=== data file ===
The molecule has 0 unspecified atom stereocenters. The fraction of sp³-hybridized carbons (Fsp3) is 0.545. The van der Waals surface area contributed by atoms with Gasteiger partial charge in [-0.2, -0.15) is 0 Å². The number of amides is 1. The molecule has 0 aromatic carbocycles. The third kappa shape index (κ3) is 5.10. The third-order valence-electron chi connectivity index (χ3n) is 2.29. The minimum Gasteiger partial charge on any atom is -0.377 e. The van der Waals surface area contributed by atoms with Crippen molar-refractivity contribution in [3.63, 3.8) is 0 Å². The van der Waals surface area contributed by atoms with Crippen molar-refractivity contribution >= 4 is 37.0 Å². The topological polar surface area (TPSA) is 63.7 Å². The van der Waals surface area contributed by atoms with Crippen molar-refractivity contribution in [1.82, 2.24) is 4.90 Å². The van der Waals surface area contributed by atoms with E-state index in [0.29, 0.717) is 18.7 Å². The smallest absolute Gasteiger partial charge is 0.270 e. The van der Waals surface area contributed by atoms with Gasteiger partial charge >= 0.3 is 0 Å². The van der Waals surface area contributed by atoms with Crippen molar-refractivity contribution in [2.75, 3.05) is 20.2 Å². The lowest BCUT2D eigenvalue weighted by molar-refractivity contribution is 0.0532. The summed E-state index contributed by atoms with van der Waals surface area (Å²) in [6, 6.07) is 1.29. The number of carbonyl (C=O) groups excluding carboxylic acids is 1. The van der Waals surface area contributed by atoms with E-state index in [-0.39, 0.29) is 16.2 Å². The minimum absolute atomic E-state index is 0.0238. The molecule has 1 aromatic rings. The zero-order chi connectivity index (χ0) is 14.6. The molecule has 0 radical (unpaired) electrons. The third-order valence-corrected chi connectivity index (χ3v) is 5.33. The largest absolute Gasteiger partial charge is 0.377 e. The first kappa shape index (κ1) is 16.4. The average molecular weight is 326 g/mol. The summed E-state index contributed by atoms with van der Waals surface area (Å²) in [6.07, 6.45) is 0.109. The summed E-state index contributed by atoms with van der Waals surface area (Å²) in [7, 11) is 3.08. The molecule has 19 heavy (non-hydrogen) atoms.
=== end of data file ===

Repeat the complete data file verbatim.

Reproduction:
The molecule has 0 unspecified atom stereocenters. The fraction of sp³-hybridized carbons (Fsp3) is 0.545. The van der Waals surface area contributed by atoms with Gasteiger partial charge in [-0.2, -0.15) is 0 Å². The number of amides is 1. The molecule has 0 aromatic carbocycles. The third kappa shape index (κ3) is 5.10. The third-order valence-electron chi connectivity index (χ3n) is 2.29. The minimum Gasteiger partial charge on any atom is -0.377 e. The van der Waals surface area contributed by atoms with Crippen molar-refractivity contribution in [3.63, 3.8) is 0 Å². The van der Waals surface area contributed by atoms with Crippen molar-refractivity contribution >= 4 is 37.0 Å². The topological polar surface area (TPSA) is 63.7 Å². The van der Waals surface area contributed by atoms with Crippen molar-refractivity contribution in [1.82, 2.24) is 4.90 Å². The van der Waals surface area contributed by atoms with E-state index in [0.29, 0.717) is 18.7 Å². The smallest absolute Gasteiger partial charge is 0.270 e. The van der Waals surface area contributed by atoms with Gasteiger partial charge >= 0.3 is 0 Å². The van der Waals surface area contributed by atoms with Crippen molar-refractivity contribution in [2.75, 3.05) is 20.2 Å². The lowest BCUT2D eigenvalue weighted by molar-refractivity contribution is 0.0532. The summed E-state index contributed by atoms with van der Waals surface area (Å²) in [6, 6.07) is 1.29. The number of carbonyl (C=O) groups excluding carboxylic acids is 1. The van der Waals surface area contributed by atoms with E-state index in [-0.39, 0.29) is 16.2 Å². The minimum absolute atomic E-state index is 0.0238. The molecule has 1 aromatic rings. The zero-order chi connectivity index (χ0) is 14.6. The molecule has 0 radical (unpaired) electrons. The third-order valence-corrected chi connectivity index (χ3v) is 5.33. The largest absolute Gasteiger partial charge is 0.377 e. The first kappa shape index (κ1) is 16.4. The average molecular weight is 326 g/mol. The summed E-state index contributed by atoms with van der Waals surface area (Å²) in [6.07, 6.45) is 0.109. The summed E-state index contributed by atoms with van der Waals surface area (Å²) in [7, 11) is 3.08. The molecule has 19 heavy (non-hydrogen) atoms.